Today is my stop on the ‘Frostfire’ blog tour and I have a special post by Jamie Smith about Programming vs. Writing.
Sabira is honoured to have been chosen to travel high up the dangerous mountain trail to bond with a frostsliver (a sentient fragment of the living glacier which looms over her home.) Although it is indeed a great honour, the journey is fraught with peril and Sabira will need to keep her wits about her to make it back down to safety.
A gigantic avalanche threatens to end her opportunity to bond with her frostsliver and end the lives of Sabira and the team who travelled with her. But Sabira is determined that she will make it back home to her people and start doing some good.
All that stands in her way is a treacherous, snow-covered mountain which is hiding deadly secrets within its concealed caves and tunnels, dwindling supplies and an explosive secret…
I started reading this on a five-hour train journey home from Newcastle and, despite interruptions from my children along the way, had so nearly finished it by the time we arrived back! I had to wait until the next day to read the last few pages – agony!
I became completely absorbed in Sabira’s story and struggle for survival as the atmosphere became more and more tense, and conditions within the story more and more claustrophobic. The pace kept ratcheting up as I approached the end of the tale, until it reached a somewhat apocalyptic climax. I enjoyed that, as well as Sabira’s strengths, we also saw her weaknesses and self-doubt, making her a more well-rounded character.
A magical, fantastical adventure with love and family loyalty at the heart. 9+
And now I am delighted to introduce Jamie’s special blog post:
Programming vs Writing
My day job isn’t writing. It isn’t even writing adjacent.
I work programming retail software – the kind of thing shops use to manage their stock. You might think that’s a strange match for an author, and it can be. The skills don’t fit one to one, certainly.
I’ve heard of programmers turned novelists that find themselves unable to write after a day of heavy brain work. That’s never been all that true for me. I find that one job is warmup for the other, and back again. Both feel a lot like puzzle solving to me, with skills required that are just different enough to prevent fatigue.
Still, I can’t deny there’s a link between figuring out a knotty bit of code to squash electronic bugs and untangling the myriad threads of a story. At the bottom of them both its about getting your thoughts out in the world in a way that makes them make some kind of sense to others.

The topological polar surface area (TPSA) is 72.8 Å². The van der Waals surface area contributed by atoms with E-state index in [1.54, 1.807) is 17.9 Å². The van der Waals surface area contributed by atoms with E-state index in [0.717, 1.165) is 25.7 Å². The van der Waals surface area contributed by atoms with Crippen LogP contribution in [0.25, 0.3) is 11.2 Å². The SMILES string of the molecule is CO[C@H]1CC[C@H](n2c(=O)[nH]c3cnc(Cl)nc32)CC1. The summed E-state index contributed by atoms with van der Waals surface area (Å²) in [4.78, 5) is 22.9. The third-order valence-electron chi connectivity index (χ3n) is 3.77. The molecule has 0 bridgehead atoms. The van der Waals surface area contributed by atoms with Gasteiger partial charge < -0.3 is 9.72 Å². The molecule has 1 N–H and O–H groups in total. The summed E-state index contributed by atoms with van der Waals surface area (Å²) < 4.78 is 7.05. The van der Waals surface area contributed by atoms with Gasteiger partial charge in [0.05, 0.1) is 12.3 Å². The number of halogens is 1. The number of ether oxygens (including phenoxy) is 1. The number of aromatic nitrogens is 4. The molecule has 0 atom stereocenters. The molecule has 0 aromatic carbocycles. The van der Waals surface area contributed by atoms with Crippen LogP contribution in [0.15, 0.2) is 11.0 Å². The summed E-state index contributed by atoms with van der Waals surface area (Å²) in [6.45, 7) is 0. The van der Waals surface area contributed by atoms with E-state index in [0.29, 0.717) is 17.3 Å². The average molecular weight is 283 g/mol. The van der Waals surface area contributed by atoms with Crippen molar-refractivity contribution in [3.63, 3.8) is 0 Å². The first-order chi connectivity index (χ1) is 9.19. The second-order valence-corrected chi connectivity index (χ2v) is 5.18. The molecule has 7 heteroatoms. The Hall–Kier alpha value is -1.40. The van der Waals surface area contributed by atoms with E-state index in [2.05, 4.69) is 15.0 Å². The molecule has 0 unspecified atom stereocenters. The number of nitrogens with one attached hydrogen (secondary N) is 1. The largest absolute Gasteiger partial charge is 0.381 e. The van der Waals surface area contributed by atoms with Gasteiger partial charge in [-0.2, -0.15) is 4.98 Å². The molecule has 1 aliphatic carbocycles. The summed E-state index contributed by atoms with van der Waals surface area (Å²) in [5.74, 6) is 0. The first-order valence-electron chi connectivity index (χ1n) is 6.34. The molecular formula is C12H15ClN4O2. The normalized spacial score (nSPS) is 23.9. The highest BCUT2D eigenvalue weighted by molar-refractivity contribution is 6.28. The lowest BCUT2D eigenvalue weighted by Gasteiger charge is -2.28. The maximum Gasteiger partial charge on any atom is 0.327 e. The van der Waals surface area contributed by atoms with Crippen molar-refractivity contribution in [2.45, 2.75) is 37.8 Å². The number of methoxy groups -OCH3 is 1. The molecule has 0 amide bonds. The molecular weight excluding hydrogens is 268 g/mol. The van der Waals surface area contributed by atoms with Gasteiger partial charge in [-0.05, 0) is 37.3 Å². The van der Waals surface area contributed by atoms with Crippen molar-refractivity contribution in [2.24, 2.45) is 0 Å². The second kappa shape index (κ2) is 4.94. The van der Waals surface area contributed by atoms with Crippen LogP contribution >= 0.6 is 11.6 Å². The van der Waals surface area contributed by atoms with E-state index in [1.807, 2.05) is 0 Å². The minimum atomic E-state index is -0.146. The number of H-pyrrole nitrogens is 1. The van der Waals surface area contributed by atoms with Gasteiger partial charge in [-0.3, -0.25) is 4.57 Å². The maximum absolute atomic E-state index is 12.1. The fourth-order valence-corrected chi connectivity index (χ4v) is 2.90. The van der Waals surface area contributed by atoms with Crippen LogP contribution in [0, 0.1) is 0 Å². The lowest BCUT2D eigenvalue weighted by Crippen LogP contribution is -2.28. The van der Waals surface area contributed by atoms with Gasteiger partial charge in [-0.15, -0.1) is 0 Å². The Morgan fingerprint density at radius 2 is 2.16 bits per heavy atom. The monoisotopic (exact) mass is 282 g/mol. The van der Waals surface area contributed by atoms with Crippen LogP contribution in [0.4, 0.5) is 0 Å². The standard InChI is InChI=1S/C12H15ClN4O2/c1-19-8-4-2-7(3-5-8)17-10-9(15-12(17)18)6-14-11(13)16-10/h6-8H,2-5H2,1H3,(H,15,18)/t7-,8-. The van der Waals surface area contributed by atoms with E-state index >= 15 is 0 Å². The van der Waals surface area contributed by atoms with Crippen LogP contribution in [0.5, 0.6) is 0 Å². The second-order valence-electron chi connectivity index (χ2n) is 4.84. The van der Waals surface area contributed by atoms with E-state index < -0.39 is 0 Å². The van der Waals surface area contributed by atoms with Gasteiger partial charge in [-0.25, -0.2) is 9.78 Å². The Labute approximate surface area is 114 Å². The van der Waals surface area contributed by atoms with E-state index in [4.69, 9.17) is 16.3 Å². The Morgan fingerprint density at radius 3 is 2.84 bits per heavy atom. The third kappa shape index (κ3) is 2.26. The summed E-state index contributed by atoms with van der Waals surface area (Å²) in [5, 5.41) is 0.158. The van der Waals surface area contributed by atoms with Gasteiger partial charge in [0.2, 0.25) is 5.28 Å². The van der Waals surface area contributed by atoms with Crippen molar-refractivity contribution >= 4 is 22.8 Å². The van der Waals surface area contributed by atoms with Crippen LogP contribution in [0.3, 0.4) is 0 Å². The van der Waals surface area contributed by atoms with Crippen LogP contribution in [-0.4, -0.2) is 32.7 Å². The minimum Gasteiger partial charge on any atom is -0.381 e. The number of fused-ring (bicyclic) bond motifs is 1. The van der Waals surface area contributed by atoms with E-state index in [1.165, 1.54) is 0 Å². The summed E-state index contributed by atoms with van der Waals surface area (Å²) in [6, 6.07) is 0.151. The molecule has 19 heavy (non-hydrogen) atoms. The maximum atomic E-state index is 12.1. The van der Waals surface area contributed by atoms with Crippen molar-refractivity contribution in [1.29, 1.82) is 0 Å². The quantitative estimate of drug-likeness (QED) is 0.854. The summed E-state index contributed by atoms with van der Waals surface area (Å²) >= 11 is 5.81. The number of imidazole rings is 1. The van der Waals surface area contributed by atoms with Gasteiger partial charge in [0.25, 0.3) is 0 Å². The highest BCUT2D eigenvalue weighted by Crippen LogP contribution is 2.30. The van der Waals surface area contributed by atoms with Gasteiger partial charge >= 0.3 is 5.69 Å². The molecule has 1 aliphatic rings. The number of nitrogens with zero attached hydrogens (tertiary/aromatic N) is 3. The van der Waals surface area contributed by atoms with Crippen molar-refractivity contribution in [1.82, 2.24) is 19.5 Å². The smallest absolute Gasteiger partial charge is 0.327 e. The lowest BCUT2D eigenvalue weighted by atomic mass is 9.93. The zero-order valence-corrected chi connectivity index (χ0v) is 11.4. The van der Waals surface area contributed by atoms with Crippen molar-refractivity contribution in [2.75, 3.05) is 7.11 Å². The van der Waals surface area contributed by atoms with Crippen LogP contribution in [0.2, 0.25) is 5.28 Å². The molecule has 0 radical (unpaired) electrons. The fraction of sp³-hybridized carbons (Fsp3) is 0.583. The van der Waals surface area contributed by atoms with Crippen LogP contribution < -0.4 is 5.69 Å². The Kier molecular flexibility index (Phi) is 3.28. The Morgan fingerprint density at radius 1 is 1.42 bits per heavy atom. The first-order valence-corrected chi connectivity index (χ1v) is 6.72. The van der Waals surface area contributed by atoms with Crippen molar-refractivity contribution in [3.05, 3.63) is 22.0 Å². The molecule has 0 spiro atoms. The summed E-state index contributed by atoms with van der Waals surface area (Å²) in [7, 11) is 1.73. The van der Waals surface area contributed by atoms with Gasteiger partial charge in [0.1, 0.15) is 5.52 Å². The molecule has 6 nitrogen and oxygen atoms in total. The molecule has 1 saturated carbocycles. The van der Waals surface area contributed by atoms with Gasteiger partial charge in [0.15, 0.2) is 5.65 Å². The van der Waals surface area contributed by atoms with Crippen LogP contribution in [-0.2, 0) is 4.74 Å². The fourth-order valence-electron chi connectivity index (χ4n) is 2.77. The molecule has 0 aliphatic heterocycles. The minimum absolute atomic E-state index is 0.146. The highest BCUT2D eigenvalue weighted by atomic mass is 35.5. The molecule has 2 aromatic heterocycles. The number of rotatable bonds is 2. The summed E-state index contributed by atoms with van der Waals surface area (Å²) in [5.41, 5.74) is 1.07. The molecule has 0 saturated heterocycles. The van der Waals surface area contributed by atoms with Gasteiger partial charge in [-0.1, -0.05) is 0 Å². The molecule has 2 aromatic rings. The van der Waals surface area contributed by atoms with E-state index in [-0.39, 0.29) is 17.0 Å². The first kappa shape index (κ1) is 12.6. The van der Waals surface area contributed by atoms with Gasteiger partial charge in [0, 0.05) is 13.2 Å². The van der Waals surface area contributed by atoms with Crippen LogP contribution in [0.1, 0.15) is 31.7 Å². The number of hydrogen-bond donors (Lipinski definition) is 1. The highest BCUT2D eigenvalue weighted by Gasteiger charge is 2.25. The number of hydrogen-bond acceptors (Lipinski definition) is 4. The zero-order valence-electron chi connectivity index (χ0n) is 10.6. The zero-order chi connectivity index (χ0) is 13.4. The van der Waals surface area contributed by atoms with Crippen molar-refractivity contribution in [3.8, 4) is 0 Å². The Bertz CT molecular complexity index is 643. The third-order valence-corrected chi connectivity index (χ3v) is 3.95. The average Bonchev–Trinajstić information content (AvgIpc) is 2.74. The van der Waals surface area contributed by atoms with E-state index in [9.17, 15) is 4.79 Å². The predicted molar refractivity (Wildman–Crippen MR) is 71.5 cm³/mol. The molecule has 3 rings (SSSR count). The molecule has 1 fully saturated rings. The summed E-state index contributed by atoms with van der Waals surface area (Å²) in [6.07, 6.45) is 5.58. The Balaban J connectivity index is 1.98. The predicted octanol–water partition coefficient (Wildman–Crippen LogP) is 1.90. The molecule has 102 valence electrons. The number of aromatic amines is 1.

If I were given the opportunity to go full-time with writing, I might well take it – but there would be a part of me that missed the logic of the old job. It’s what trained me to think critically about my own work. It taught me the importance of following the path back, step by step to the source of the problem, and it is work that holds more creativity behind it than most people know.
Like writing, coding can be beautiful – or ‘elegant’ as programmers tend to put it. There are thousand upon thousandways of summing up figures or giving you buttons to click, just as there are countless ways to write an action scene in prose. I enjoy the variety, and maybe always will.
Will the two continue to inform one another throughout my life? Perhaps not, but I’m glad I have both disciplines behind me. I think having other aspects and skills can really help a writer grow, given the right circumstances.
I know it has made my work better – if only in helping me ensure that my world building makes sense.
Still, I can’t promise that all my worlds remain bug free.
FROSTFIRE by Jamie Smith, out now in paperback (£6.99, Chicken House)
Find out more at www.chickenhousebooks.com and follow Jamie @JamieHBSmith and jhbsmith.com
Thank you to Jamie and the Chicken House team for organising this special post and blog tour. Make sure you all take a look at some of the other stops for more exclusive content.
2 thoughts on “‘Frostfire,’ by Jamie Smith, cover by Karl James Mountford.”
Now that sounds such a compelling and original story. I hope to be able to read this soon but may have to give a cosy mystery, or Nevermoor a shove to one side to fit it in–though it does sound worth it.